Coordinates: 52.587680, -7.541149
The Graveyard is in Four Sections with 4 additional memorials embedded in the yard itself ( ref No's 140-143)
Section 1 - Right Hand Side Of Church Yard (No's 1 - 139)
Section 2 - Left Hand Side of Church Yard (No's 144 - 248)
Section 3 - High Graves (No's 249 - 467)
Section 4 - New Extension (No's 468 - 484)
PRENDERGAST, EDMOND, PP, Ballingarry, 1820—52 (See Memorial Plaque ref : TS- CAGB-0485)
Educated in Carlow College, 1809—12; ordained, 1812. In Tipperary Conference area from 1812; found as CC Knockavilla, 1818—20, and possibly spent most of his curacy days there. He paid a pastor’s cathedraticum for the parish of Ballingarry, 01/05/1820, but in 07/1820, at Dr. Everard’s Visitation of Ballingarry. it is mentioned that the parish had no PP,and that Fr. Prendergast was “coadjutor”. When Dr. Laffan became Archbishop, he questioned Fr.Prendergast’s appointment as PP, but Fr. Prendergast was able to produce a letter written to him by Dr. Everard, in which he was described as PP Ballingarry. In 1826, however, he had to surrender the townlands of Upper Crohane and Lismolin to the projected new union of Drangan and Cloneen, as his predecessor had promised to surrender that portion of his parish. On 06/05/1828, he laid the foundation stone of the present spacious church of Ballingarry, and later erected a school in the chapel yard. He also built a fine residence, which he intended to leave for a diocesan seminary; the erection of Thurles College frustrated this intention, so he left the house and land adjoining to his nephew, Mr.O’Donnell. His successor, Dr.Phil Fitzgerald, bought the house and land, and at his death left it to Abp. Leahy for a religious foundation; the Presentation nuns, Thurles, made the foundation.
Faction fighting was rife in the parish in the 1820s and caused the pastor much trouble. In 1832, Fr.Meighan, PP Gortnahoe, disputed with Fr. Prendergast part of the boundaries of their respective parishes; both arranged for a Station ‘in a house in the disputed area, and when they met they came to fisticuffs, for which both were suspended for a time. Dr. Laffan’s decision on the disputed area was in favour of Fr.Prendergast. In his later years the PP became weak in mind and childish; though never an ardent politician he revelled in excitement; when he heard of the crowds around Smith O’Brien in Mullinahone in 1848, he went down there and put himself at the head of the insurgents as they marched towards Ballingarry. A few days later he was just as happy with the military; he was incapable of realizing what he was doing. He died of apoplexy, 15/07/1852, aged 64, and was buried in the church which he had built.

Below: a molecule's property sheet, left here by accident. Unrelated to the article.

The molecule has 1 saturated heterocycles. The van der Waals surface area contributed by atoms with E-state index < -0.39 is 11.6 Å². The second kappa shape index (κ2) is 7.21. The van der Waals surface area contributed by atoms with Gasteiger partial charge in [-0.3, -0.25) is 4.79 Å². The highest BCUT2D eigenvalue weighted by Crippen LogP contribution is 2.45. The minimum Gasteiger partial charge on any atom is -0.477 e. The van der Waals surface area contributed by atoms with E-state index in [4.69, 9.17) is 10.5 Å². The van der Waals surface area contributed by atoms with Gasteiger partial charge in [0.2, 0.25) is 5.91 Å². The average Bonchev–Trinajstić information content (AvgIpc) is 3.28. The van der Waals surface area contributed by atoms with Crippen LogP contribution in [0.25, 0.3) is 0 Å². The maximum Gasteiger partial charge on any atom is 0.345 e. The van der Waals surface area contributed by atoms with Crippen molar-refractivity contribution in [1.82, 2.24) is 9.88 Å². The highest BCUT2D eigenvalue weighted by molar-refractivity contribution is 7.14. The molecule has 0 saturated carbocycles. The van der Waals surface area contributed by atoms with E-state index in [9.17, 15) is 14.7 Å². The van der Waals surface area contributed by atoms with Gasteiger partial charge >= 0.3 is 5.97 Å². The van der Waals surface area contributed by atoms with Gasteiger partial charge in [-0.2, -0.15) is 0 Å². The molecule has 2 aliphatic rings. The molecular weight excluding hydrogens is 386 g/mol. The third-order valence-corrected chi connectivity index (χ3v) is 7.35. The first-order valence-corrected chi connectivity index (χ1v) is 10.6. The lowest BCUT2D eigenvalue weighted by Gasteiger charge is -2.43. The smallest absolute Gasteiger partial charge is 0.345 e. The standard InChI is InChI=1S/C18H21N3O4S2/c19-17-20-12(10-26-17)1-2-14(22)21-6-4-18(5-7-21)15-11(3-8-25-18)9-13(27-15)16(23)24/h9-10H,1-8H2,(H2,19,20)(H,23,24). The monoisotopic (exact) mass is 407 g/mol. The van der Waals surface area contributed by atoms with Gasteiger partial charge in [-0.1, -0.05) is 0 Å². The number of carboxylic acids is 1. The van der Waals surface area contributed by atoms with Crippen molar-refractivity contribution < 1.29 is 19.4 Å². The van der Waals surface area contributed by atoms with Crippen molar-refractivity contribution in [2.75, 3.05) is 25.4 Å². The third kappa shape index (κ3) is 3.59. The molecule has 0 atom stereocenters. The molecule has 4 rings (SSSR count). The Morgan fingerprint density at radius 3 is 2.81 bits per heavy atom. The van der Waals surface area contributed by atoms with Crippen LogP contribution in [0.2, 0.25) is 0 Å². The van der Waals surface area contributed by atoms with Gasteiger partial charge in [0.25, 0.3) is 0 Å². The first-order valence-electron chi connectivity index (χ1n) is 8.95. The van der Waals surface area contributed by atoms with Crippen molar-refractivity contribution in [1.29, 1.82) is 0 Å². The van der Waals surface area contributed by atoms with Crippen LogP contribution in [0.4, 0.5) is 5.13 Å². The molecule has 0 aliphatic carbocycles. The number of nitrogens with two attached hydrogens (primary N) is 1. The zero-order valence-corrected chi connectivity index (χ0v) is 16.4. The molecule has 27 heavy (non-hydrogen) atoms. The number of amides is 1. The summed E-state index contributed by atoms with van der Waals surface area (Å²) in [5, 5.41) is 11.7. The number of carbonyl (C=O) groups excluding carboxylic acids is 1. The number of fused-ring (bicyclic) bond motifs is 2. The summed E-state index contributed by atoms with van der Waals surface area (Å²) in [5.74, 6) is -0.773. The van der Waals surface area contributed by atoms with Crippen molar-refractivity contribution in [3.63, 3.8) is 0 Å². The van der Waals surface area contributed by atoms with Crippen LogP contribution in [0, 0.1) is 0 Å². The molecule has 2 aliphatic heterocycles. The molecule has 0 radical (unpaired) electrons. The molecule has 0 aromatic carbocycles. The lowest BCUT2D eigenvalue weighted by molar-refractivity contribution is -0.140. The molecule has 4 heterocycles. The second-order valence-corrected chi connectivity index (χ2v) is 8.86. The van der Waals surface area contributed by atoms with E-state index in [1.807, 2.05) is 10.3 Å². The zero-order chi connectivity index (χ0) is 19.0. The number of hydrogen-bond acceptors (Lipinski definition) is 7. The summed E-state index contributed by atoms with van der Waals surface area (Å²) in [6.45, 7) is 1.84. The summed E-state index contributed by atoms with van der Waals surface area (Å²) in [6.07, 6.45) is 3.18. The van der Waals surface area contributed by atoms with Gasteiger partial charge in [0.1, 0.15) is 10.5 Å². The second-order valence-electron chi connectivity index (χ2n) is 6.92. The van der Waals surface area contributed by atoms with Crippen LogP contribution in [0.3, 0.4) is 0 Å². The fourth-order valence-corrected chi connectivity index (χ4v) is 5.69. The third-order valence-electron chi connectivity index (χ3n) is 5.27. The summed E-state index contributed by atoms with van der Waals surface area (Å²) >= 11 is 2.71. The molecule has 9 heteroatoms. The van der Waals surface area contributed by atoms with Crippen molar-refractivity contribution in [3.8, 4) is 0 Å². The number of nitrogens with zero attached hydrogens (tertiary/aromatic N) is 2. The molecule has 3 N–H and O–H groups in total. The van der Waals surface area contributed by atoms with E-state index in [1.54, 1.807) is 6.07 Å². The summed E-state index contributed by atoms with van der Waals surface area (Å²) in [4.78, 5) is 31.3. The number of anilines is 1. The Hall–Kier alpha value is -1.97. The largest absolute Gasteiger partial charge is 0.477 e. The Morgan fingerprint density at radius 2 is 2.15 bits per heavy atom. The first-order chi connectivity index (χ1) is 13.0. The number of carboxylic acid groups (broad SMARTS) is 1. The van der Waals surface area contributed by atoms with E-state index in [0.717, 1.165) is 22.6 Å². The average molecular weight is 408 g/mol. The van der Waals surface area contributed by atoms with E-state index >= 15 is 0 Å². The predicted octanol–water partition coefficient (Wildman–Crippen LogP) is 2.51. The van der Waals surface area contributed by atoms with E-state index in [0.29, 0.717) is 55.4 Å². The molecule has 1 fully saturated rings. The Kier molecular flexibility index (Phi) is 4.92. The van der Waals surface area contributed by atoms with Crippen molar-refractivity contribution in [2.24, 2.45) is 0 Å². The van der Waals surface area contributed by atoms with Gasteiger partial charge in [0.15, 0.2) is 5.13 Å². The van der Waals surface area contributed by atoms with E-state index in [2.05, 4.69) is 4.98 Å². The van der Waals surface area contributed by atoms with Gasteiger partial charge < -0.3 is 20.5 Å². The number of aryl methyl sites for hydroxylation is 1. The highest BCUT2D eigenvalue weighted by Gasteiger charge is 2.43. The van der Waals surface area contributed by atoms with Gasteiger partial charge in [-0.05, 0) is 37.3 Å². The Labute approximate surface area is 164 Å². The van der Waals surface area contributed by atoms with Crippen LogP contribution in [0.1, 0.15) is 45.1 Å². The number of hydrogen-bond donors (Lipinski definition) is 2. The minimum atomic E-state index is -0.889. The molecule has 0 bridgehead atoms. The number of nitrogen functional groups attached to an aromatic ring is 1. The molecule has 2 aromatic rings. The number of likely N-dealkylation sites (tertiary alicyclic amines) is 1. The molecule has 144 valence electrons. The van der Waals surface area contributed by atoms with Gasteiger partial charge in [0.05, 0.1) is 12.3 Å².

Visitation, 1846: 584 confirmed;12 schools, only one National.
Visitation, 1851: 560 confirmed; 9 schools with 625 pupils.
Visitation, 1854: 552 confirmed; A National and 3 private schools for about 1000 pupils;
new church on Pennefather property, no lease but prescription since 1798, when a church was first built on the site; no CC’s collection. In 1837 there was an Erasmus Smith school at Ballingarry Lower on the Glen Road.